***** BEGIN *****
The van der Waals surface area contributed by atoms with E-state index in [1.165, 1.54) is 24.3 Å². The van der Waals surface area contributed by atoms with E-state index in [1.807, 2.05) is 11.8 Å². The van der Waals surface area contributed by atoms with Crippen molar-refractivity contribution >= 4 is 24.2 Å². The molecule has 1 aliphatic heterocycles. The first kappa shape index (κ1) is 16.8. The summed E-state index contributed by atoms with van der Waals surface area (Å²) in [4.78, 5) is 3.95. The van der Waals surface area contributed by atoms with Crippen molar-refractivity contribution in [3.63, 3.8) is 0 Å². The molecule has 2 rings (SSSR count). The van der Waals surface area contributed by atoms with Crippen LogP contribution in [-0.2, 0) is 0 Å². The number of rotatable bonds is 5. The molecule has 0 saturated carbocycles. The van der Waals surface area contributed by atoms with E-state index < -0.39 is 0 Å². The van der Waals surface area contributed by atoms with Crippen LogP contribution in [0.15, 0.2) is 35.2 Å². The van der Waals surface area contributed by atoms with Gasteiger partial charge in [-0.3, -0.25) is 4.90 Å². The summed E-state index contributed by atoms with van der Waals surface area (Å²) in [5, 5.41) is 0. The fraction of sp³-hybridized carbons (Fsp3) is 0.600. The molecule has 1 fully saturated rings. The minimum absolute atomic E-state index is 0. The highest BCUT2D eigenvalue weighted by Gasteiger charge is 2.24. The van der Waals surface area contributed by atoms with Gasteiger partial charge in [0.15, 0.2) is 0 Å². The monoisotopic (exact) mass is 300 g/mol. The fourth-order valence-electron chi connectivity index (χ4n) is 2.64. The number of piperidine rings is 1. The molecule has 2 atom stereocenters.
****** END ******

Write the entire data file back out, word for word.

The van der Waals surface area contributed by atoms with E-state index in [1.165, 1.54) is 24.3 Å². The van der Waals surface area contributed by atoms with E-state index in [1.807, 2.05) is 11.8 Å². The van der Waals surface area contributed by atoms with Crippen molar-refractivity contribution >= 4 is 24.2 Å². The molecule has 1 aliphatic heterocycles. The first kappa shape index (κ1) is 16.8. The summed E-state index contributed by atoms with van der Waals surface area (Å²) in [4.78, 5) is 3.95. The van der Waals surface area contributed by atoms with Crippen molar-refractivity contribution in [3.63, 3.8) is 0 Å². The molecule has 2 rings (SSSR count). The van der Waals surface area contributed by atoms with Crippen LogP contribution in [-0.2, 0) is 0 Å². The number of rotatable bonds is 5. The molecule has 0 saturated carbocycles. The van der Waals surface area contributed by atoms with E-state index < -0.39 is 0 Å². The van der Waals surface area contributed by atoms with Crippen LogP contribution in [0.15, 0.2) is 35.2 Å². The van der Waals surface area contributed by atoms with Gasteiger partial charge in [-0.3, -0.25) is 4.90 Å². The summed E-state index contributed by atoms with van der Waals surface area (Å²) in [5, 5.41) is 0. The fraction of sp³-hybridized carbons (Fsp3) is 0.600. The molecule has 1 fully saturated rings. The minimum absolute atomic E-state index is 0. The highest BCUT2D eigenvalue weighted by Gasteiger charge is 2.24. The van der Waals surface area contributed by atoms with Gasteiger partial charge in [0.15, 0.2) is 0 Å². The monoisotopic (exact) mass is 300 g/mol. The fourth-order valence-electron chi connectivity index (χ4n) is 2.64. The number of piperidine rings is 1. The molecule has 2 atom stereocenters.